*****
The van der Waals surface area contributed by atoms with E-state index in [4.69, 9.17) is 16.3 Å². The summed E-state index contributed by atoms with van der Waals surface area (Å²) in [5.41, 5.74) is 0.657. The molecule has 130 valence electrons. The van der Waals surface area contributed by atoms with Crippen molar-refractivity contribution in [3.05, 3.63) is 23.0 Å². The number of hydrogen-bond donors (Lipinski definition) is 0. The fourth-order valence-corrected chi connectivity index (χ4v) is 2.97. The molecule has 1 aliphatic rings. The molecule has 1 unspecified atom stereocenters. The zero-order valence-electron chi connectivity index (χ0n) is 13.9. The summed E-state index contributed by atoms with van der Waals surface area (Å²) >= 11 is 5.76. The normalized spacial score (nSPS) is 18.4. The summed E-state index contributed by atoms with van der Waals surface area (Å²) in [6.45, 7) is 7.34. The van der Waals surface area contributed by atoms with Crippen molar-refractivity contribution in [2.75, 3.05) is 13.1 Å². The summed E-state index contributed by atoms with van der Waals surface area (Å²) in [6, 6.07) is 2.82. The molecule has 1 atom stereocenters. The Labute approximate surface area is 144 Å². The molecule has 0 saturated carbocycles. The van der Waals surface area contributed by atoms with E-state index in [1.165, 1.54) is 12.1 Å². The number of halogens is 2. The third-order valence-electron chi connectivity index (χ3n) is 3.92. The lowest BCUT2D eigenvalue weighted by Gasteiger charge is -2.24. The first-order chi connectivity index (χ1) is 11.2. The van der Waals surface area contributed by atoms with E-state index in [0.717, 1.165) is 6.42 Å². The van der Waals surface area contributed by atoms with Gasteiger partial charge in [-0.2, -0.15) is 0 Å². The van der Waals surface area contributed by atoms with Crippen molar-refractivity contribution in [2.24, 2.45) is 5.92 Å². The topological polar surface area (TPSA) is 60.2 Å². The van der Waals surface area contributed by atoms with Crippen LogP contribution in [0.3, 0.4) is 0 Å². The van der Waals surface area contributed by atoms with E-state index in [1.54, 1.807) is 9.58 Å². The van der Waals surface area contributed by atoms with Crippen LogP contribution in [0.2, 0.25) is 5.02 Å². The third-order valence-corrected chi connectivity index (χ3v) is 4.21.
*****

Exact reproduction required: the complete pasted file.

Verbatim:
The van der Waals surface area contributed by atoms with E-state index in [4.69, 9.17) is 16.3 Å². The summed E-state index contributed by atoms with van der Waals surface area (Å²) in [5.41, 5.74) is 0.657. The molecule has 130 valence electrons. The van der Waals surface area contributed by atoms with Crippen molar-refractivity contribution in [3.05, 3.63) is 23.0 Å². The number of hydrogen-bond donors (Lipinski definition) is 0. The fourth-order valence-corrected chi connectivity index (χ4v) is 2.97. The molecule has 1 aliphatic rings. The molecule has 1 unspecified atom stereocenters. The zero-order valence-electron chi connectivity index (χ0n) is 13.9. The summed E-state index contributed by atoms with van der Waals surface area (Å²) >= 11 is 5.76. The normalized spacial score (nSPS) is 18.4. The summed E-state index contributed by atoms with van der Waals surface area (Å²) in [6.45, 7) is 7.34. The van der Waals surface area contributed by atoms with Crippen molar-refractivity contribution in [2.75, 3.05) is 13.1 Å². The summed E-state index contributed by atoms with van der Waals surface area (Å²) in [6, 6.07) is 2.82. The molecule has 1 atom stereocenters. The Labute approximate surface area is 144 Å². The molecule has 0 saturated carbocycles. The van der Waals surface area contributed by atoms with E-state index in [1.165, 1.54) is 12.1 Å². The number of halogens is 2. The third-order valence-electron chi connectivity index (χ3n) is 3.92. The lowest BCUT2D eigenvalue weighted by Gasteiger charge is -2.24. The first-order chi connectivity index (χ1) is 11.2. The van der Waals surface area contributed by atoms with E-state index in [0.717, 1.165) is 6.42 Å². The van der Waals surface area contributed by atoms with Gasteiger partial charge in [-0.2, -0.15) is 0 Å². The van der Waals surface area contributed by atoms with Crippen molar-refractivity contribution in [2.24, 2.45) is 5.92 Å². The topological polar surface area (TPSA) is 60.2 Å². The van der Waals surface area contributed by atoms with Crippen LogP contribution in [0.3, 0.4) is 0 Å². The van der Waals surface area contributed by atoms with E-state index in [1.54, 1.807) is 9.58 Å². The van der Waals surface area contributed by atoms with Crippen LogP contribution in [0.2, 0.25) is 5.02 Å². The third-order valence-corrected chi connectivity index (χ3v) is 4.21.